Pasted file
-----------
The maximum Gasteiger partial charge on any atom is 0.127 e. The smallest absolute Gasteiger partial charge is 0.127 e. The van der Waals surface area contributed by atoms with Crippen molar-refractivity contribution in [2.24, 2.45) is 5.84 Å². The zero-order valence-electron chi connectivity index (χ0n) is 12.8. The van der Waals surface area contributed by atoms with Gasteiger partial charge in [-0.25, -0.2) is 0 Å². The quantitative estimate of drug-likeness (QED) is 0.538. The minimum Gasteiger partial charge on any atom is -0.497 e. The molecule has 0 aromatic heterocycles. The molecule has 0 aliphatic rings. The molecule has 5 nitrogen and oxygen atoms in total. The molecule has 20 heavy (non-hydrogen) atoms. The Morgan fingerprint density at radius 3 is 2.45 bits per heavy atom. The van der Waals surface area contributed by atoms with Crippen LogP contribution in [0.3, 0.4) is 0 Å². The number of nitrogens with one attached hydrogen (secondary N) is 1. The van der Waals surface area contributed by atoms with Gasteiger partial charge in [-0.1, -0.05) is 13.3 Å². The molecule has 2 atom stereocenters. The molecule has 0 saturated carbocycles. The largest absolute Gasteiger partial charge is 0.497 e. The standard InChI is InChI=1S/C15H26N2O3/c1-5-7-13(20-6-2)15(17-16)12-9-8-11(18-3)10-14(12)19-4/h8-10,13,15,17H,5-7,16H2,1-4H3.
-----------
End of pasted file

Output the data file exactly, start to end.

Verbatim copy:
The maximum Gasteiger partial charge on any atom is 0.127 e. The smallest absolute Gasteiger partial charge is 0.127 e. The van der Waals surface area contributed by atoms with Crippen molar-refractivity contribution in [2.24, 2.45) is 5.84 Å². The zero-order valence-electron chi connectivity index (χ0n) is 12.8. The van der Waals surface area contributed by atoms with Gasteiger partial charge in [-0.25, -0.2) is 0 Å². The quantitative estimate of drug-likeness (QED) is 0.538. The minimum Gasteiger partial charge on any atom is -0.497 e. The molecule has 0 aromatic heterocycles. The molecule has 0 aliphatic rings. The molecule has 5 nitrogen and oxygen atoms in total. The molecule has 20 heavy (non-hydrogen) atoms. The Morgan fingerprint density at radius 3 is 2.45 bits per heavy atom. The van der Waals surface area contributed by atoms with Crippen LogP contribution in [0.3, 0.4) is 0 Å². The number of nitrogens with one attached hydrogen (secondary N) is 1. The van der Waals surface area contributed by atoms with Gasteiger partial charge in [-0.1, -0.05) is 13.3 Å². The molecule has 2 atom stereocenters. The molecule has 0 saturated carbocycles. The largest absolute Gasteiger partial charge is 0.497 e. The standard InChI is InChI=1S/C15H26N2O3/c1-5-7-13(20-6-2)15(17-16)12-9-8-11(18-3)10-14(12)19-4/h8-10,13,15,17H,5-7,16H2,1-4H3.